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Assessing the place of neurobiological explanations in accounts of a family member's addiction

Overview of attention for article published in Drug & Alcohol Review, August 2015
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About this Attention Score

  • Good Attention Score compared to outputs of the same age (73rd percentile)
  • Good Attention Score compared to outputs of the same age and source (66th percentile)

Mentioned by

twitter
9 tweeters

Citations

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3 Dimensions

Readers on

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26 Mendeley
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Title
Assessing the place of neurobiological explanations in accounts of a family member's addiction
Published in
Drug & Alcohol Review, August 2015
DOI 10.1111/dar.12318
Pubmed ID
Authors

Carla Meurk, Doug Fraser, Megan Weier, Jayne Lucke, Adrian Carter, Wayne Hall

Abstract

The brain disease model of addiction posits that addiction is a persistent form of neural dysfunction produced by chronic drug use, which makes it difficult for addicted persons to become and remain abstinent. As part of an anticipatory policy analysis of addiction neuroscience, we engaged family members of addicted individuals to assess their views on the place and utility of brain-based accounts of addiction. Fifteen in-depth qualitative interviews were conducted and used to develop a quantitative online survey that was completed by 55 family members. This article reports responses on what addiction is and how it is caused and responses to explanations of the brain disease model of addiction. Participants gave multiple reasons for their family members developing an addiction and there was no single dominant belief about the best way to describe addiction. Participants emphasised the importance of both scientific and non-scientific perspectives on addiction by providing multifactorial explanations of their family members' addictions. Most family members acknowledged that repeated drug use can cause changes to the brain, but they varied in their reactions to labelling addiction a 'brain disease'. They believed that understanding addiction, and how it is caused, could help them support their addicted relative. Participants' beliefs about neurobiological information and the brain disease model of addiction appeared to be driven by empathetic, utilitarian considerations rather than rationalist ones. We discuss the importance of providing information about the nature and causes of addiction. [Meurk C, Fraser D, Weier M, Lucke J, Carter A, Hall W. Assessing the place of neurobiological explanations in accounts of a family member's addiction. Drug Alcohol Rev 2015;●●:●●-●●].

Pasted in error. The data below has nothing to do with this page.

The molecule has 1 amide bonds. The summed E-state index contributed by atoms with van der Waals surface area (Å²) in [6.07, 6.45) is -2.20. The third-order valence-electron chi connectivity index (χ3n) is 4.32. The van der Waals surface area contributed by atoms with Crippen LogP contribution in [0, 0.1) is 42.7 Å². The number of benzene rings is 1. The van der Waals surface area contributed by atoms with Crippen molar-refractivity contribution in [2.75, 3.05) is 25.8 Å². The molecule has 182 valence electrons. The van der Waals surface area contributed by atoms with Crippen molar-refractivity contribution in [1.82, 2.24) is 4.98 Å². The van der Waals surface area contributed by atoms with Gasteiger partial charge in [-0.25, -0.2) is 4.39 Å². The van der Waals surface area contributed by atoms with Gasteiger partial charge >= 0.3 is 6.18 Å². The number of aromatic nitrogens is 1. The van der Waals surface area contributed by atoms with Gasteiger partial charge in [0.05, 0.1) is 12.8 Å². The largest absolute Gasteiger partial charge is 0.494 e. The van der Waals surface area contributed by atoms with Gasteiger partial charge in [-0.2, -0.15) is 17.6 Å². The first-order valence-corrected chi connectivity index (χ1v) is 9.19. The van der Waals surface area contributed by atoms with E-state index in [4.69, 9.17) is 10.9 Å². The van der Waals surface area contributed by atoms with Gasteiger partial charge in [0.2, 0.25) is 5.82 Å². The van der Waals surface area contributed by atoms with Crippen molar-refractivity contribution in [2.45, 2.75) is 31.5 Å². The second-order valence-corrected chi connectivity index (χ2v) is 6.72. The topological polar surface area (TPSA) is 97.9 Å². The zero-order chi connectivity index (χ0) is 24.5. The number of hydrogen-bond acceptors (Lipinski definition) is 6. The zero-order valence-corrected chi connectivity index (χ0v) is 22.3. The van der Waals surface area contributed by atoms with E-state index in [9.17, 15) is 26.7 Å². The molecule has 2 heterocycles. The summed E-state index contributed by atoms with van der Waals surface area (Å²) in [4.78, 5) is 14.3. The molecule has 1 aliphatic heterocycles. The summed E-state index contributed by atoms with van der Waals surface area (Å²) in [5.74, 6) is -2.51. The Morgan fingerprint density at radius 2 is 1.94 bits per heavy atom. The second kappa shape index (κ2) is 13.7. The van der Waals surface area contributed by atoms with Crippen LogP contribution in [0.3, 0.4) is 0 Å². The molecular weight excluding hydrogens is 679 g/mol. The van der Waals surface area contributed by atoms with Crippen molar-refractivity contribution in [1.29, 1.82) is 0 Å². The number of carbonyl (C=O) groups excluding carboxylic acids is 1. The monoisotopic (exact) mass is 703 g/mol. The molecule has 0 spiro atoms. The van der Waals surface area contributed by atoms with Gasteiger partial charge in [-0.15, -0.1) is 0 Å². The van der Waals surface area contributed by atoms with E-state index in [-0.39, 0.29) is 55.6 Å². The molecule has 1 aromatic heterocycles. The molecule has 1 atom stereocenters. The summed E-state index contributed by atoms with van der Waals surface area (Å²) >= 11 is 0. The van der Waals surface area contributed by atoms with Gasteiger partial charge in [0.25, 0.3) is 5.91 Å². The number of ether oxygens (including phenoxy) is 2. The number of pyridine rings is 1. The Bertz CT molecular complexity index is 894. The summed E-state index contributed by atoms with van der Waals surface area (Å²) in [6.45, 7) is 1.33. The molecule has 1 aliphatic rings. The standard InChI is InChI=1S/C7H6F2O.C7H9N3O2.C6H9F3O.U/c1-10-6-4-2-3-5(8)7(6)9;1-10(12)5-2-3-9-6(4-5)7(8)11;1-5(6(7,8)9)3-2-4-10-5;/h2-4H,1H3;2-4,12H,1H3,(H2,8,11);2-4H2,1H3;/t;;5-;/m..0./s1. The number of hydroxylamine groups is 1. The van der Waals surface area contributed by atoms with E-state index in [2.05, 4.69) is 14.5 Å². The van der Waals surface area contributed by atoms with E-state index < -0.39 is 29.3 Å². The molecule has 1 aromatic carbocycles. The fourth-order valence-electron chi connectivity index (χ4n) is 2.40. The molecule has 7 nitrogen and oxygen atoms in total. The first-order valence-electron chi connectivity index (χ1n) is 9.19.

Twitter Demographics

The data shown below were collected from the profiles of 9 tweeters who shared this research output. Click here to find out more about how the information was compiled.

Mendeley readers

The data shown below were compiled from readership statistics for 26 Mendeley readers of this research output. Click here to see the associated Mendeley record.

Geographical breakdown

Country Count As %
United Kingdom 1 4%
Unknown 25 96%

Demographic breakdown

Readers by professional status Count As %
Student > Ph. D. Student 11 42%
Student > Master 5 19%
Other 3 12%
Student > Postgraduate 3 12%
Unspecified 2 8%
Other 2 8%
Readers by discipline Count As %
Psychology 12 46%
Unspecified 5 19%
Nursing and Health Professions 3 12%
Social Sciences 2 8%
Agricultural and Biological Sciences 1 4%
Other 3 12%

Attention Score in Context

This research output has an Altmetric Attention Score of 4. This is our high-level measure of the quality and quantity of online attention that it has received. This Attention Score, as well as the ranking and number of research outputs shown below, was calculated when the research output was last mentioned on 20 November 2015.
All research outputs
#3,101,506
of 12,366,641 outputs
Outputs from Drug & Alcohol Review
#509
of 1,160 outputs
Outputs of similar age
#63,271
of 246,292 outputs
Outputs of similar age from Drug & Alcohol Review
#13
of 27 outputs
Altmetric has tracked 12,366,641 research outputs across all sources so far. This one has received more attention than most of these and is in the 74th percentile.
So far Altmetric has tracked 1,160 research outputs from this source. They typically receive a lot more attention than average, with a mean Attention Score of 10.5. This one has gotten more attention than average, scoring higher than 55% of its peers.
Older research outputs will score higher simply because they've had more time to accumulate mentions. To account for age we can compare this Altmetric Attention Score to the 246,292 tracked outputs that were published within six weeks on either side of this one in any source. This one has gotten more attention than average, scoring higher than 73% of its contemporaries.
We're also able to compare this research output to 27 others from the same source and published within six weeks on either side of this one. This one has gotten more attention than average, scoring higher than 66% of its contemporaries.